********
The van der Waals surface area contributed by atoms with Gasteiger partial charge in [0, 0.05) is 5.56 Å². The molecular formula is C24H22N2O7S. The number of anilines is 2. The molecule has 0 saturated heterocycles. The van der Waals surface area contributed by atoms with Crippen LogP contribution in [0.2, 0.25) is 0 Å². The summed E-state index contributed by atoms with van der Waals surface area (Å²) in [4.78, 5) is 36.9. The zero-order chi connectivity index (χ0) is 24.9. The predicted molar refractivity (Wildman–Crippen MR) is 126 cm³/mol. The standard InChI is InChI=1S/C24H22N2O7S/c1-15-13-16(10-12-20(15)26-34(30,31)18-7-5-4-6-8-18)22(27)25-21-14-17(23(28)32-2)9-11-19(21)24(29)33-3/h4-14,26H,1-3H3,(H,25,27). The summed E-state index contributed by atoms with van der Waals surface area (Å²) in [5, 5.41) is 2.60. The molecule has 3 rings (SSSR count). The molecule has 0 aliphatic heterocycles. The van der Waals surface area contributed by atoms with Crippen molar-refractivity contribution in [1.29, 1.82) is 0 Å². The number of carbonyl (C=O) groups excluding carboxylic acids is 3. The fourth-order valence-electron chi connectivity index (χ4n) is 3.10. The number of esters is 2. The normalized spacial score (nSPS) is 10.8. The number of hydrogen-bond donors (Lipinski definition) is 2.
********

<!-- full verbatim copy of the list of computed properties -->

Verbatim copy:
The van der Waals surface area contributed by atoms with Gasteiger partial charge in [0, 0.05) is 5.56 Å². The molecular formula is C24H22N2O7S. The number of anilines is 2. The molecule has 0 saturated heterocycles. The van der Waals surface area contributed by atoms with Crippen LogP contribution in [0.2, 0.25) is 0 Å². The summed E-state index contributed by atoms with van der Waals surface area (Å²) in [4.78, 5) is 36.9. The zero-order chi connectivity index (χ0) is 24.9. The predicted molar refractivity (Wildman–Crippen MR) is 126 cm³/mol. The standard InChI is InChI=1S/C24H22N2O7S/c1-15-13-16(10-12-20(15)26-34(30,31)18-7-5-4-6-8-18)22(27)25-21-14-17(23(28)32-2)9-11-19(21)24(29)33-3/h4-14,26H,1-3H3,(H,25,27). The summed E-state index contributed by atoms with van der Waals surface area (Å²) in [5, 5.41) is 2.60. The molecule has 3 rings (SSSR count). The molecule has 0 aliphatic heterocycles. The van der Waals surface area contributed by atoms with Crippen molar-refractivity contribution in [1.29, 1.82) is 0 Å². The number of carbonyl (C=O) groups excluding carboxylic acids is 3. The fourth-order valence-electron chi connectivity index (χ4n) is 3.10. The number of esters is 2. The normalized spacial score (nSPS) is 10.8. The number of hydrogen-bond donors (Lipinski definition) is 2.